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                          The International Space Weather Initiative
                                                  
 NASA-Science
                                                     Nov. 8, 2010:  

Prompted by a recent increase in solar activity, more than a hundred researchers and government
officials are converging on Helwan, Egypt, to discuss a matter of global importance: storms from the
sun. The “First Workshop of the International Space Weather Initiative (ISWI)” meets Nov. 6th through
10th and is convened by the United Nations, the National Aeronautics and Space Administration
(NASA), and the Japan Aerospace Exploration Agency (JAXA).

"Strong solar storms can knock out power, disable satellites, and scramble GPS," says meeting
organizer and ISWI executive director Joe Davila of NASA's Goddard Space Flight Center.  "This
meeting will help us prepare for the next big event."
More than a hundred researchers and government officials are
converging on Helwan, Egypt, to discuss a matter of global
importance: storms from the sun.
Posted November 9, 2010
A key problem organizers hope to solve is a gap--many gaps, actually---in storm coverage around
our planet. When a big storm is underway, waves of ionization ripple through Earth’s upper
atmosphere, electric currents flow through the topsoil, and the whole planet's magnetic field begins to
shake.

"These are global phenomena," says Davila, "so we need to be able to monitor them all around the
world."

Industrialized countries tend to have an abundance of monitoring stations.  They can keep track of
local magnetism, ground currents, and ionization, and provide the data to researchers.  Developing
countries are where the gaps are, particularly at low latitudes around Earth's magnetic equator.

Although space weather is usually associated with Earth's polar regions--think, "Northern Lights"--the
equator can be just as interesting. For example, there is a phenomenon in Earth's upper atmosphere
called the "equatorial anomaly."  It is, essentially, a fountain of ionization that circles the globe once a
day, always keeping its spout toward the sun. During solar storms, the equatorial anomaly can
intensify and shape-shift, bending GPS signals in unexpected ways and making normal radio
communications impossible.

"International cooperation is essential for keeping track of the equatorial anomaly," he adds.  “No
single country can do it alone.”

It's no coincidence that the inaugural meeting of the ISWI is being held in Egypt, an equatorial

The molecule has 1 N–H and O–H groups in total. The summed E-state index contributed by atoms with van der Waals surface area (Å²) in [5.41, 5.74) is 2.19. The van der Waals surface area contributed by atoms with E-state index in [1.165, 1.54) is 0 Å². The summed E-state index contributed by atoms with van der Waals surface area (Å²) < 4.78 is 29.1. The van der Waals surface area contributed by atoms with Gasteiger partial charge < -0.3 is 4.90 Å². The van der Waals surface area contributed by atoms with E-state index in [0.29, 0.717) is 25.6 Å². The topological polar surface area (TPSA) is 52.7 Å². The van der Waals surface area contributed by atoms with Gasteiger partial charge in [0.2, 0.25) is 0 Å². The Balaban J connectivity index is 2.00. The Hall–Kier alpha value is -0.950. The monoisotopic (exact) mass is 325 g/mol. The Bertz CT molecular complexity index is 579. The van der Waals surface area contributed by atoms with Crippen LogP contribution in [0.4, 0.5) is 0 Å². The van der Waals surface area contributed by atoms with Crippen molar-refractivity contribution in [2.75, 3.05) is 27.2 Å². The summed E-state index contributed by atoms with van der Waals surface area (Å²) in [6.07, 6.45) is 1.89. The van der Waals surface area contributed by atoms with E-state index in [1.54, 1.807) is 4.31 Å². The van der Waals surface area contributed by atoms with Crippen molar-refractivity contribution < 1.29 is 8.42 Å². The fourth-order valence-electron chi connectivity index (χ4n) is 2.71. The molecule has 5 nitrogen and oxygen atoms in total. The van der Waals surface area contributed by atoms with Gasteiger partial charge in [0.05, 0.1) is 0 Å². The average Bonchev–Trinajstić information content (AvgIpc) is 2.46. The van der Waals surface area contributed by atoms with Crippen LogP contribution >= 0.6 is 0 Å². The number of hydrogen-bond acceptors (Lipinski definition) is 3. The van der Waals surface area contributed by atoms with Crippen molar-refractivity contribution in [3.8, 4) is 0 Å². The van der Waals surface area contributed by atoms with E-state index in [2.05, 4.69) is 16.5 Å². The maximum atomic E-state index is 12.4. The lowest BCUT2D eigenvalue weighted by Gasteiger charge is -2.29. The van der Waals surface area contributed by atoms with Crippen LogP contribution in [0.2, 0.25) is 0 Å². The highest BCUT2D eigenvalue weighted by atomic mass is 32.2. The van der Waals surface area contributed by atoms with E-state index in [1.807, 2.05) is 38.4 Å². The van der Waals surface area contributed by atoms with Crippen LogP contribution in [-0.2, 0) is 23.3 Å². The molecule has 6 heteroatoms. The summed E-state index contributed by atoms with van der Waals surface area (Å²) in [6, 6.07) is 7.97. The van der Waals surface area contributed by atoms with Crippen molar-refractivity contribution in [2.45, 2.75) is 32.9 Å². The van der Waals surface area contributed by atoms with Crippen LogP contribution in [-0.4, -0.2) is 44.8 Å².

country.  Of 30 nations sending representatives to the ISWI, more than two-thirds are clustered
around the magnetic equator.  This could lead to a revolution in studies of low-latitude space weather.

There is much to do beyond the equator, too. During the meeting, researchers and students will
learn how they can set up monitoring stations for cosmic rays, ground currents, magnetic storms, and
auroras.  There’s a phenomenon for every latitude and level of expertise.

"We are offering a whole buffet of research opportunities," says Davila.

Researchers who miss the first meeting will get many more chances.  The International Space
Weather Initiative is an ongoing program with get-togethers planned on an annual basis at different
spots around the world.  The next meeting will be held in Nigeria in November 2011.

No country is too remote, too small, or too poor to participate.  Indeed, notes Davila, "the smallest
most out of the way places are often where data are needed most.  Everyone is invited."

Interested? Details and contact information may be found at the ISWI home page:
http://iswi-
secretariat.org/


Author: Dr. Tony Phillips | Credit: Science@NASA ( E-mail address: dr.tony.phillips@earthlink.net )


http://science.nasa.gov/science-news/science-at-nasa/2010/08nov_iswi/
A map of ISWI-brokered space weather monitoring stations. Prospective participants should visit the ISWI home page to
learn more about available projects and how to become involved.
M5 SOLAR FLARE: Active sunspot 1121 has unleashed one of the brightest
x-ray solar flares in years, an M5.4-class eruption at 15:36 UT on Nov. 6th.

Click on the image to view a movie of the blast from NASA's Solar Dynamics Observatory.
SOLAR ACTIVITY UPDATE: After unleashing one of the brightest X-ray flares in years on Saturday,
Nov. 6th,
sunspot 1121 took Sunday off. No strong flares were recorded for the rest of the weekend.
Nevertheless, the active region's magnetic field is complex and harbors energy for more eruptions.
NOAA forecasters estimate an 85% chance of M-flares during the next 24 hours.
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